It’s well known the majority of U.S. workplaces today operate union free. The unionization rate of American workers currently stands at 10.3%. In non-government workplaces, the percentage is only 6.4%. This is the lowest percentage of unionized workers since the passage of the National Labor Relations Act (NLRA) in 1935. The lack of a union in the overwhelming majority of workplaces has understandably led to a major decline in knowledge about unions by both employers and employees. Yet surveys show that younger workers, especially millennials, lacking first-hand knowledge of unions, have a positive image of unions. It has not, however translated into increased numbers in the union ranks. At least not yet.
Unions’ continued relevance in today’s workplace is at a crisis point. Their very existence is at stake. Their only option for survival is to increase their numbers through successful organizing. It has been anticipated that a Biden administration would give union organizing a major boost by passage of the Protecting the Right to Organize Act (PRO Act). The proposed law would dramatically tilt the playing field for unions.
A Democratic administration will ensure the appointment of pro-labor members to the five-member National Labor Relations Board (NLRB). That federal agency regulates essentially all relations between unions and employers. A pro-labor majority on the NLRB will help facilitate organizing activity in a variety of ways, not the least of which are a return of the “quickie” union election and much stricter limitations on employers’ responses to unionization efforts.
Employers who lack the necessary knowledge and experience regarding permissible conduct during a union organizing campaign frequently engage in activities found to be unlawful after the fact. Such conduct often constitutes unfair labor practices (ULPs). ULPs can result in a nullification of an employer’s election victory and the ordering of a new election. In circumstances where employer conduct is particularly egregious, the employer could be ordered to bargain with the union regardless of the election outcome.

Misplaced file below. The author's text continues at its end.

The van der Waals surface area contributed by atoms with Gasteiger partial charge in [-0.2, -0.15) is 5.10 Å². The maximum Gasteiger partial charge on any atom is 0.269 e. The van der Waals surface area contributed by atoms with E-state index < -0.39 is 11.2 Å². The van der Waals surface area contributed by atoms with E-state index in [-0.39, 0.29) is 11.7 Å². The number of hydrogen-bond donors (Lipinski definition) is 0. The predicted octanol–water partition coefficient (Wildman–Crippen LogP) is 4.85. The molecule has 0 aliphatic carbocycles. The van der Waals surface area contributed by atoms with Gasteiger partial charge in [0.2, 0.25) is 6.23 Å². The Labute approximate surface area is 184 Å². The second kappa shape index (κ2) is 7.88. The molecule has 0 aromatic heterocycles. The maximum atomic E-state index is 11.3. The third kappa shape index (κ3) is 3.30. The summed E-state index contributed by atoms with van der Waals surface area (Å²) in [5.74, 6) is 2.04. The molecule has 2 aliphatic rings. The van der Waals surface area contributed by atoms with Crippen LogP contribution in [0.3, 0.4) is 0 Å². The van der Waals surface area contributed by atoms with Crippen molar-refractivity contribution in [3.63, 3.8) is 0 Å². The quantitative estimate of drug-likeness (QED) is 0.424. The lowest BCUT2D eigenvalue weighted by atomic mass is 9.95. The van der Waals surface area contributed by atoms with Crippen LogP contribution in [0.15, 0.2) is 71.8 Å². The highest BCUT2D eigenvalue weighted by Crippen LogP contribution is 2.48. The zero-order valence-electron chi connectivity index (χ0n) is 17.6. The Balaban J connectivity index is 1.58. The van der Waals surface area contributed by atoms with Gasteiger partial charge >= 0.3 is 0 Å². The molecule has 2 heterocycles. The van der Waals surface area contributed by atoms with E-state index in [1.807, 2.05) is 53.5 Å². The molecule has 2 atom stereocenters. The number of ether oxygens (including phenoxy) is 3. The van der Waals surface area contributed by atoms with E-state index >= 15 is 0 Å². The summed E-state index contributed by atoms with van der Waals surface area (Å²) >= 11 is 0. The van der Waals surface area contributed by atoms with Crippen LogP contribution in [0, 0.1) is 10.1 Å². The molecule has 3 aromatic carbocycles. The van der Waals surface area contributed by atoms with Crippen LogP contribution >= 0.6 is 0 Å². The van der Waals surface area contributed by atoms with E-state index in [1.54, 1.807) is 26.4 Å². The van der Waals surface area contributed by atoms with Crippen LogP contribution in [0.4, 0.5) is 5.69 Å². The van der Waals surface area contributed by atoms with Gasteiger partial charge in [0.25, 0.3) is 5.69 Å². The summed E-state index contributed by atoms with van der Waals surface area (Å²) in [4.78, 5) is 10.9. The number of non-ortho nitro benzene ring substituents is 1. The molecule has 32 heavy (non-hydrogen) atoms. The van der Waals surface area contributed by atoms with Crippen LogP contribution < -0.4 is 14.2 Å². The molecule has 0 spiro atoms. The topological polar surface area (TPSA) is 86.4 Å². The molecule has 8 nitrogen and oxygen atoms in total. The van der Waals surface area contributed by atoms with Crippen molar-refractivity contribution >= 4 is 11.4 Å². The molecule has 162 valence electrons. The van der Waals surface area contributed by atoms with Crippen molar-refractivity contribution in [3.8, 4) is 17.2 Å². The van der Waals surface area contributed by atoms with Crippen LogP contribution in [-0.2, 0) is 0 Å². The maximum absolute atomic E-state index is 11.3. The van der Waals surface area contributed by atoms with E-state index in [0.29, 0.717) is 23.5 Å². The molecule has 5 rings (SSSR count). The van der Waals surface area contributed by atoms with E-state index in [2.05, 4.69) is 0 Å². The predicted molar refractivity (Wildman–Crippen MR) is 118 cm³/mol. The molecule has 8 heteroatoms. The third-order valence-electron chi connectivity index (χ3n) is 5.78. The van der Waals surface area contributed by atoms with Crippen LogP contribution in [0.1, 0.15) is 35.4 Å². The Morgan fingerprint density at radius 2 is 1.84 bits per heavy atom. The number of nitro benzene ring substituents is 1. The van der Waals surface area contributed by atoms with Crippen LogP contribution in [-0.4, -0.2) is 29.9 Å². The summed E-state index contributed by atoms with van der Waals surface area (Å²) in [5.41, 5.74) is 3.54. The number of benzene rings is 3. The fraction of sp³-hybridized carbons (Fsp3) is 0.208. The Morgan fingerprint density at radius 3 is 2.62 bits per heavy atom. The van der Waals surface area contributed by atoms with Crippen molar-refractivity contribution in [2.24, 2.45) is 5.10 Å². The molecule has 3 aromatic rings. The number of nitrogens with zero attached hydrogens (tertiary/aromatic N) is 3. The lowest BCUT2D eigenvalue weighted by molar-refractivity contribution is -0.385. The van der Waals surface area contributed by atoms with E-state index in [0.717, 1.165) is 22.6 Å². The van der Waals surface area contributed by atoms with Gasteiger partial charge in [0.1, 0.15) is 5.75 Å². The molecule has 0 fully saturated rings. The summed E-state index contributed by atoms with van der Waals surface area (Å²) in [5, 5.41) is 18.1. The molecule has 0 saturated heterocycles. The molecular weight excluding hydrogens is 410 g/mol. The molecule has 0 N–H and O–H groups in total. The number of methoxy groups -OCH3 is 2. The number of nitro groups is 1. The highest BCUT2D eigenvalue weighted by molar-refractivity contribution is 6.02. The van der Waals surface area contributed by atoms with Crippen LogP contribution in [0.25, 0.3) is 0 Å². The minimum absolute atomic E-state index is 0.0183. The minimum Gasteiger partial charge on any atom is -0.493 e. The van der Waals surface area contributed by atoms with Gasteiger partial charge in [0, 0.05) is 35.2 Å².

In most cases, well-intentioned supervisors or managers who are simply unaware of the strictures that apply to employer conduct, engage in the conduct ultimately deemed unlawful. The lack of proper training on how to lawfully respond to union organizing activity too often results from lack of training due to employers’ aversion to preparing for something viewed as unlikely because union organizing has never occurred before. Most believe an organizing attempt is such an improbable event that it does not warrant the time and effort it takes to invest in such preparations.
The proper training of first line supervisors is a critical step in being prepared. Through their daily interaction with the employees, they are likely to be among the first to become aware of unionizing efforts. Their training should focus on what a union can mean to the workplace, as well as the types of conduct prohibited by the NLRA. The acronym “TIPS” describes generally the unlawful conduct supervisors should be trained to avoid. TIPS stands for “threaten,” “interrogate,” “promise,” and “spy/surveil.” These are the primary “dont’s” for employers and their representatives in a union organizing campaign. Without a proper understanding of what conduct violates the rules, violations are certain to occur.